The challenge of the cascading wall of Facebook’s news feed is that content can fly by before you ever get a chance to see it. If you are doing a great job in posting response generating content you’ll likely land on your fans’ Top News page (a goal you should be striving for). But let’s be honest – how many brands produce compelling content in every single post?
Part of the allure of Facebook business pages is that you can achieve top-of-mind awareness with frequent posts (without overdoing it). But even the best, most riveting posts are worthless if your fans don’t see them.
Vitrue has just come out with another white paper on the best times to post on Facebook. Their data analysis offers us a good glimpse of when fans are most likely to react to brand content. As you look over some of the results, keep in mind the following:
1) This covers a three year period from August 10, 2007 through October 10, 2010. This is a very healthy sample size but in the rapidly changing world of social media it can be like comparing baseball teams from the dead ball and steroid eras. Think of how dramatically business pages have changed during those three years. Think of how our understanding of how to use and interact with Facebook has changed, as well.
2) This covers 1,640,000 posts and 7,560,000 comments on 1,500 brand streams. A healthy sample size – to be sure – but limited in its scope. The exact number of business pages currently active on Facebook is a moving target but it is safe to say that 1500 is a small – but statistically reliable – sample.
3) ‘Likes’ and ‘Shares’ are excluded from the study. The significance of this cannot be ignored. In the end, your goal is to get as many likers as you can. The bigger your audience is the wider your reach becomes. ‘Likes’ and ‘Shares’ are a significant way to measure how effective you are in engaging your audience. That said, you have to start somewhere.
4) All measurement was done through their proprietary Vitrue Publisher platform. From a pure research standpoint this is a self-limited sample. While that does not render the conclusions invalid you do need to remember that this focuses on Vitrue’s clients – not the general Facebook population.
Caveats aside, this still offers an interesting glimpse into how and when people interact with brand pages on Facebook.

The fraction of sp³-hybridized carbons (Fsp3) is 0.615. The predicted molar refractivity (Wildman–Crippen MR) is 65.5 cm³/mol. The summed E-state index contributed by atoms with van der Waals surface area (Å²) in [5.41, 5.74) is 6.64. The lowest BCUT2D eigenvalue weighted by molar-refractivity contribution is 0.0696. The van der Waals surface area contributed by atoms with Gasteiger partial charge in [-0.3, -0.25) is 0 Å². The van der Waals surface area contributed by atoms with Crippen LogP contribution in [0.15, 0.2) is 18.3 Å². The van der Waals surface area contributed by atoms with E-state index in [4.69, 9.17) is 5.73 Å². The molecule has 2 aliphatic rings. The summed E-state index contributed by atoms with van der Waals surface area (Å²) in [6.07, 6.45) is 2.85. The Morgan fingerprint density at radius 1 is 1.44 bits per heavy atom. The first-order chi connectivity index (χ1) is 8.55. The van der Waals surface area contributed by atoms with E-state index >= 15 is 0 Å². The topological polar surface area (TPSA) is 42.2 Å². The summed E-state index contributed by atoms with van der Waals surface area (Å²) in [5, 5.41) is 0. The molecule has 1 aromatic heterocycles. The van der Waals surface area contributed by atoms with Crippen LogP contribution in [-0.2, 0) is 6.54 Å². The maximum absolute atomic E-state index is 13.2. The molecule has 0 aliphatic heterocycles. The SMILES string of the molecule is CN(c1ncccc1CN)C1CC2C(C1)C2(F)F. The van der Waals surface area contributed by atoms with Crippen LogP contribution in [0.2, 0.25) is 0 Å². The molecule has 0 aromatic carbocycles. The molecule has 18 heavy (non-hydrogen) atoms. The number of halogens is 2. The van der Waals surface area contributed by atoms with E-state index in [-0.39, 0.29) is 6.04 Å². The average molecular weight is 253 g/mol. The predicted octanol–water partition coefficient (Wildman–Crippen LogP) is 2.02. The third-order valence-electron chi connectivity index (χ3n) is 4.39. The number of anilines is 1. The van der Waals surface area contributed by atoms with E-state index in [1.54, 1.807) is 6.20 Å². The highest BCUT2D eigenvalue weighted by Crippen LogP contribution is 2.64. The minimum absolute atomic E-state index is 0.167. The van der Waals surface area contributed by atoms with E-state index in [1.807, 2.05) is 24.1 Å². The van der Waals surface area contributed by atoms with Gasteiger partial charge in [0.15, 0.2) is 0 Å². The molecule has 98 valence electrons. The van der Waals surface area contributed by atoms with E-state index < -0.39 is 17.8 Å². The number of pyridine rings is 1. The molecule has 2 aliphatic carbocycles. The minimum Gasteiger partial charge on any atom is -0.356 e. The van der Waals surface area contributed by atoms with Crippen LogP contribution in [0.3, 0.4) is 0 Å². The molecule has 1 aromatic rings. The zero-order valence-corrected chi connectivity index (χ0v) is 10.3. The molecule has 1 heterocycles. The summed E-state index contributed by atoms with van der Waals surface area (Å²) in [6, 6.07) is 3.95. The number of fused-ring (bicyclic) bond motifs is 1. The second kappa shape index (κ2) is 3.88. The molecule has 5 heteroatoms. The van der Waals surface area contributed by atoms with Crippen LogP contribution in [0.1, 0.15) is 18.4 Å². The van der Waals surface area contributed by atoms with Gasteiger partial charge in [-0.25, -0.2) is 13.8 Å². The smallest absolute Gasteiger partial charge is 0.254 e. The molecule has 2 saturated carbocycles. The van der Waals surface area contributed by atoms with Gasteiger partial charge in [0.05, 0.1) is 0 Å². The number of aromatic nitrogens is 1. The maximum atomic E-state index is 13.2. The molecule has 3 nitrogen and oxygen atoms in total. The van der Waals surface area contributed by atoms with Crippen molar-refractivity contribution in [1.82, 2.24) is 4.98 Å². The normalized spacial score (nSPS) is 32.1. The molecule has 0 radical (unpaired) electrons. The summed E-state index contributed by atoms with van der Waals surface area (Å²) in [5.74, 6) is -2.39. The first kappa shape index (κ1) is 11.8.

This first chart from the study shows peak involvement:
Activity peaks at 3PM EST but with the strongest involvement between 11A and 8P. This makes sense as many people interact with Facebook during work hours. At the same time, it also means your messages have higher competition during those hours. This is a wide time frame and the risk of that 11A post disappearing down your fan’s wall by 8P is relatively high. On the other hand, posting at the height of the activity period means you’re fishing where the fish are and stand a better chance of being seen.
The second chart shows the peak activity time during each hour:
According to this, posts in the first fifteen minutes of each hour are most likely to be seen. There is a significant difference (20%) between posting at the beginning vs. the end of an hour. However, the difference between posting from :00-:15 is only 11-12% more advantageous than posting between :16 and :45 in the hour. Keep in mind that this question measures when responses occur – not when you should be posting. One could surmise that a post between :46 and :59 isn’t seen until after the top of the hour.
Since so many people interact with Facebook during their workday I think it is more important to think about when you post during the day than during the hour.
This third chart may be the most significant. Back in September I wrote about another Vitrue study and compared it with data from Dan Zaranella about which is the best day of the week for Facebook posting. Now we have this:
Based on this data you should post your content between 12:00 and 12:15PM EST on Wednesdays. Does that mean if you post on Monday morning at 9:30 or Thursday afternoon at 5:54 you won’t be seen? Of course not.
The world of Facebook – and all social media – continues to be a wild west show. As more people participate – and existing participants become more involved – the data will change. You can be sure there will be more studies before the year is out. And, we’ve yet to get a definitive read from Facebook itself – the true holder of all the data.
What this study does provide is a guideline for smart posting. Don’t focus on the minute granular data. You’ll drive yourself crazy. See this, instead, as a view from 30,000 feet. Use it as a guideline for opportunities.
There is a certain randomness to social media. The most compelling content posted at the optimal time could be missed just…because. In the end, the quality of your postings is infinitely more important than where you place them.
Still, we can use all the help we can get. Which is why I’m posting this on a Wednesday.
Social Media Specialist